would posit that everything these artists do, everything they stand for, is inherently political. In a day and age when the transparency of social media, the criticism of activist movements and the pervasive distrust of those who shake the status-quo permeate our society, many artists may feel that it is their responsibility to use their power to say something worthwhile. Many of the evening’s performances reflected this notion. From the white outfits displayed proudly during the pre-show red carpet as signs of solidarity to those of the #MeToo and Time’s Up movements, to the iconic and dramatic opening performance by Kendrick Lamar, the political tension at the event was tangible even through a screen. Kendrick Lamar began the show with a striking performance that was one part confrontational commentary and one part grounding reality. He performed his song “XXX” featuring Bono of U2 with commentary by Dave Chapelle. Including strong political symbolism, such as soldiers in fatigues, images of the American Flag, and the inherent criticism of the song choice, the performance set a startling, exciting tone for the show. It also included overt references to gun violence in African-American communities, conveyed through dancers sporting hoodies similar to the one identified in the Shooting of Trayvon Martin. Following Lamar’s performance, Lady Gaga took the stage in a brilliant white gown, performing the ballads “Joanne” and “Million Reasons” on a white piano, draped in the wings of an angel. She ended

Robert Gauthier/Los Angeles Times/TNS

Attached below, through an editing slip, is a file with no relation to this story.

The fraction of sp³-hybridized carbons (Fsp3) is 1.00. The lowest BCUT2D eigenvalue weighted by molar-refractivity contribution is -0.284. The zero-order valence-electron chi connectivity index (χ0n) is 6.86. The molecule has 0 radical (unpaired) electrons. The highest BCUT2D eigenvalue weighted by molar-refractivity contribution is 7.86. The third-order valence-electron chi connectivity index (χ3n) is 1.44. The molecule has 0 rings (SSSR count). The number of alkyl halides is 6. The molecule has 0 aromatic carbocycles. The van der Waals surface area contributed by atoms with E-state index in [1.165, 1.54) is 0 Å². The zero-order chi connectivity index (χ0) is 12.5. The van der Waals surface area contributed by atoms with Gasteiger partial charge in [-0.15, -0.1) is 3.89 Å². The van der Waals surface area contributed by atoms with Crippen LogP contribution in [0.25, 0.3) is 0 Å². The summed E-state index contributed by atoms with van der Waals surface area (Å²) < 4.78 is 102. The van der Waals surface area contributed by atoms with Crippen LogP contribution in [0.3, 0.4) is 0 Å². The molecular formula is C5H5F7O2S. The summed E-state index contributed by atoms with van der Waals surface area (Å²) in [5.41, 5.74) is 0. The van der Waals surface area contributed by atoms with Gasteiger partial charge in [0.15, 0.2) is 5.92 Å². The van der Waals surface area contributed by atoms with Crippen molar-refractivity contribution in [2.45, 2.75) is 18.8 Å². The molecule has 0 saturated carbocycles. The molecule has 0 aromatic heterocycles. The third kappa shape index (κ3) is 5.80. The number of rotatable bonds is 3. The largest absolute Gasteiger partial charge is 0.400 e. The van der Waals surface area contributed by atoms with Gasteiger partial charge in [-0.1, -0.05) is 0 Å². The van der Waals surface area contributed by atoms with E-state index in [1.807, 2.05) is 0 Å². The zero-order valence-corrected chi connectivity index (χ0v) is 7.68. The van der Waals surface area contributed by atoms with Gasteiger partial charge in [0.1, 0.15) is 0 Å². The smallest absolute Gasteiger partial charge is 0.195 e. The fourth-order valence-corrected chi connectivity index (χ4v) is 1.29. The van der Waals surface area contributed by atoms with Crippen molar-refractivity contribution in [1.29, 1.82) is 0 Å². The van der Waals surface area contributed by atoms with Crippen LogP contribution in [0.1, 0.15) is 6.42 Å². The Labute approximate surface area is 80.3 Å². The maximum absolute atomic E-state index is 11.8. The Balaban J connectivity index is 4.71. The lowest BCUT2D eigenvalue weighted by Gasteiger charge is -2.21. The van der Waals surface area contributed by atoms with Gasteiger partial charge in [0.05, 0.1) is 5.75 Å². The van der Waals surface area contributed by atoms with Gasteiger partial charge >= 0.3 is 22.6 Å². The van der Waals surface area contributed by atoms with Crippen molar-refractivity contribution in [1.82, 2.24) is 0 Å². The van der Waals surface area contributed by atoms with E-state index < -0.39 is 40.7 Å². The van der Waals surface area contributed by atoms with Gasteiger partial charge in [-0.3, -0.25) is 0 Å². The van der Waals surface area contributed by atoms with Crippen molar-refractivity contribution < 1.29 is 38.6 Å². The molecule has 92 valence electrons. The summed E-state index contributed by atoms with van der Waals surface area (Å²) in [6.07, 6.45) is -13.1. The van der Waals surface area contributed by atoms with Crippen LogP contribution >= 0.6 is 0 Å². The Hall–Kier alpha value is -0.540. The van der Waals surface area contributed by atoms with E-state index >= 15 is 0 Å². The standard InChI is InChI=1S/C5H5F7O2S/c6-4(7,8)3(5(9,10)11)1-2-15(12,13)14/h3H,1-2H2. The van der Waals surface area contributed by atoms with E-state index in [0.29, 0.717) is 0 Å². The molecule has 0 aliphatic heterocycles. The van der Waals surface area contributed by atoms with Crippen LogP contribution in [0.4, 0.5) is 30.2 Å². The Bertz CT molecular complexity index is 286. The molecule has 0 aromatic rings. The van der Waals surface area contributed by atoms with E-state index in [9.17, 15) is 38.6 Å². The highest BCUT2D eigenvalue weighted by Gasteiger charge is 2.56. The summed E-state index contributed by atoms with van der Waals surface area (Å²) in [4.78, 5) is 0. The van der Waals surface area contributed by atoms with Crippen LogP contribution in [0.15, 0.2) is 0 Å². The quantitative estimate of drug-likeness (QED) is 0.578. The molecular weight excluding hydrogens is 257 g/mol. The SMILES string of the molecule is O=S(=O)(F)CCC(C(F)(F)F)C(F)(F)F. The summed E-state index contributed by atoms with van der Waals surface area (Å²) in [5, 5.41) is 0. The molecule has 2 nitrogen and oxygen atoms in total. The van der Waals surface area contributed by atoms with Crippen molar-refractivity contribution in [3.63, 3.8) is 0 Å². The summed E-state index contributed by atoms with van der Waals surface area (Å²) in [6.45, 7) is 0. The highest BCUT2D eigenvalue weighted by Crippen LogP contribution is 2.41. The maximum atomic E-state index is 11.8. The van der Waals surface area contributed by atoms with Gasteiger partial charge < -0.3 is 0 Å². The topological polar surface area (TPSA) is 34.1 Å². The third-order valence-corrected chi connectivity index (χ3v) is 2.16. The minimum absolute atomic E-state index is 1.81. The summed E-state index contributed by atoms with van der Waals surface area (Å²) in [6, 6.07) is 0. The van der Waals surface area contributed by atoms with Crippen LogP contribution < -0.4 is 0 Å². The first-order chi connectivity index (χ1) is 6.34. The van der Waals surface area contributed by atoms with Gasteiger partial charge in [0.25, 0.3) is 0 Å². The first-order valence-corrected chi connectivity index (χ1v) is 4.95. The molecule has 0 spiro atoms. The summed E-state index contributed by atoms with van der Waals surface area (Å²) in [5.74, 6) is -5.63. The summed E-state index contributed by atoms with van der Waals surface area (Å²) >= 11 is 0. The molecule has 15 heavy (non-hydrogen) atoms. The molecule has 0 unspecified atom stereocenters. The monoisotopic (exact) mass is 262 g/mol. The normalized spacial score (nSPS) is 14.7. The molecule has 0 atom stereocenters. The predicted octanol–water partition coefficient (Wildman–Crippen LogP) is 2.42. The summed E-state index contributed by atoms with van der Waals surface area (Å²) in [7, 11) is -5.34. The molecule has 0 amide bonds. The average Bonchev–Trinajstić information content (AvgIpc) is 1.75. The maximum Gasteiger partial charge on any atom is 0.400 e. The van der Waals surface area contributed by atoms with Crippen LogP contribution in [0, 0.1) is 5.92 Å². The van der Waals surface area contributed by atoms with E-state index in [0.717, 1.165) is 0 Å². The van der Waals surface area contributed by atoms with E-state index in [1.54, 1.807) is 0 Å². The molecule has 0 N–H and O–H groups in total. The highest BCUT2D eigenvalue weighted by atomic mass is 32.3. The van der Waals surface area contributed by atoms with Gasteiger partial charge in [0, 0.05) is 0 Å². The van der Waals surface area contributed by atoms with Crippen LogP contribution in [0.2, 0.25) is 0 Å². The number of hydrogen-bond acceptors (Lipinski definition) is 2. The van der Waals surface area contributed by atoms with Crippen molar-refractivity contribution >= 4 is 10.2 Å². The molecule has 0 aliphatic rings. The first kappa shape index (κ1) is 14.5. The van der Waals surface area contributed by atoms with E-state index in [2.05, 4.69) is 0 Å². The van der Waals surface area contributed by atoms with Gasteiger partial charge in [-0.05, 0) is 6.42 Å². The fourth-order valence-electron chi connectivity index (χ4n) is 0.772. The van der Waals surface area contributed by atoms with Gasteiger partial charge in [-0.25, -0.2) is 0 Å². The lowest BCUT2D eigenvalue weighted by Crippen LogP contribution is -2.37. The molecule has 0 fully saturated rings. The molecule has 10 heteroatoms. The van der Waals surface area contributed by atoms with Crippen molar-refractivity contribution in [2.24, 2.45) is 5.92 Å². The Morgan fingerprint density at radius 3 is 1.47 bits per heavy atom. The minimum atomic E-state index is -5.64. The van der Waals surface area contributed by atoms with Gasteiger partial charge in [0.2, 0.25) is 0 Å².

her performance with the single ultimatum “Time’s Up.” Ostensibly this is in reference to the Time’s Up movement, founded in early January as a response to the Harvey Weinstein controversy as well as the burgeoning #MeToo movement. Many other artists wore white and/or white roses as a show of solidarity with the victims of sexual assault and harassment in the entertainment industry. Finally, talk of diversity at the awards show, the history of which has been abysmally white and male, has not ended. With both Drake and Frank Ocean vocally criticizing the show for its lack of black representation and the rampant under-representation of female artists, it’s easy to see how award shows such as the Grammys (which aim to represent the pulse of a modern America) are giving rise to protests and boycotts. Lorde, for example, the only female artist up for Album of the Year, declined to perform during the show. Sources cited that this was because she was asked to perform with other artists whereas other Album of the Year artists (all conveniently male) were granted solos. In all, the Grammys, like every award show, are only as powerful as people believe them to be. With new methods of attaining fame such as YouTube and SoundCloud, historic institutes in industries like music and film will have to work harder to modernize and respond to an increasingly diversified population. Until then, the Grammys will have to do. At least they know how to put on a good show.